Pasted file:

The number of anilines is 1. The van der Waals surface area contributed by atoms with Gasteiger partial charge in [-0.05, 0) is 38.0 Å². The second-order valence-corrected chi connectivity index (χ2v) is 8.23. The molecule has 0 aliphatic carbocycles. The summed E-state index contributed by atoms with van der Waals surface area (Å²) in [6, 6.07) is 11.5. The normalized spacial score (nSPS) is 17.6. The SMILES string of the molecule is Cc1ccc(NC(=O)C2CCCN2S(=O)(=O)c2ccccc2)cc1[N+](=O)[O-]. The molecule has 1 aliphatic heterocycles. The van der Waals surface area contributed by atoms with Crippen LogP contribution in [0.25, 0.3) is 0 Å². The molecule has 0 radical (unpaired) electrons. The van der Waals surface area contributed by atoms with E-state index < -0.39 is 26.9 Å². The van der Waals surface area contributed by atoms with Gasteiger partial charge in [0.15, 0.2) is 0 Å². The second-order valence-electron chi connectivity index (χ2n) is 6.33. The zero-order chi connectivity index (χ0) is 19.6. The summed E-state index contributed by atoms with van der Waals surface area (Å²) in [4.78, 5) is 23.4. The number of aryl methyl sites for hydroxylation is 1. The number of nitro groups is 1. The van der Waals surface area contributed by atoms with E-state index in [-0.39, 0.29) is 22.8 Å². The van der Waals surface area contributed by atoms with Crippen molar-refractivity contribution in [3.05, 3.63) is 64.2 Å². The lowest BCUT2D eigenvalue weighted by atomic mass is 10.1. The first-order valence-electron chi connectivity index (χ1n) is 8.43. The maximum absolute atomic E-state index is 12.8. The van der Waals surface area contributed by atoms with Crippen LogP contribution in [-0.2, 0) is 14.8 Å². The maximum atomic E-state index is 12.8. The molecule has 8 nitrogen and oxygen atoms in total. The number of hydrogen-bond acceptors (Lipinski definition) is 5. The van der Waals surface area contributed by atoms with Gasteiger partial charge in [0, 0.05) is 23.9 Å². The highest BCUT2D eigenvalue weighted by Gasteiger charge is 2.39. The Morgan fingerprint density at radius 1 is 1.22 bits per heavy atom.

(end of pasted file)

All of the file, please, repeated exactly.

The number of anilines is 1. The van der Waals surface area contributed by atoms with Gasteiger partial charge in [-0.05, 0) is 38.0 Å². The second-order valence-corrected chi connectivity index (χ2v) is 8.23. The molecule has 0 aliphatic carbocycles. The summed E-state index contributed by atoms with van der Waals surface area (Å²) in [6, 6.07) is 11.5. The normalized spacial score (nSPS) is 17.6. The SMILES string of the molecule is Cc1ccc(NC(=O)C2CCCN2S(=O)(=O)c2ccccc2)cc1[N+](=O)[O-]. The molecule has 1 aliphatic heterocycles. The van der Waals surface area contributed by atoms with Crippen LogP contribution in [0.25, 0.3) is 0 Å². The molecule has 0 radical (unpaired) electrons. The van der Waals surface area contributed by atoms with E-state index < -0.39 is 26.9 Å². The van der Waals surface area contributed by atoms with Gasteiger partial charge in [0.15, 0.2) is 0 Å². The second-order valence-electron chi connectivity index (χ2n) is 6.33. The zero-order chi connectivity index (χ0) is 19.6. The summed E-state index contributed by atoms with van der Waals surface area (Å²) in [4.78, 5) is 23.4. The number of aryl methyl sites for hydroxylation is 1. The number of nitro groups is 1. The van der Waals surface area contributed by atoms with E-state index in [-0.39, 0.29) is 22.8 Å². The van der Waals surface area contributed by atoms with Crippen molar-refractivity contribution in [3.05, 3.63) is 64.2 Å². The lowest BCUT2D eigenvalue weighted by atomic mass is 10.1. The first-order valence-electron chi connectivity index (χ1n) is 8.43. The maximum absolute atomic E-state index is 12.8. The van der Waals surface area contributed by atoms with Crippen LogP contribution in [-0.2, 0) is 14.8 Å². The maximum atomic E-state index is 12.8. The molecule has 8 nitrogen and oxygen atoms in total. The number of hydrogen-bond acceptors (Lipinski definition) is 5. The van der Waals surface area contributed by atoms with Gasteiger partial charge in [0, 0.05) is 23.9 Å². The highest BCUT2D eigenvalue weighted by Gasteiger charge is 2.39. The Morgan fingerprint density at radius 1 is 1.22 bits per heavy atom.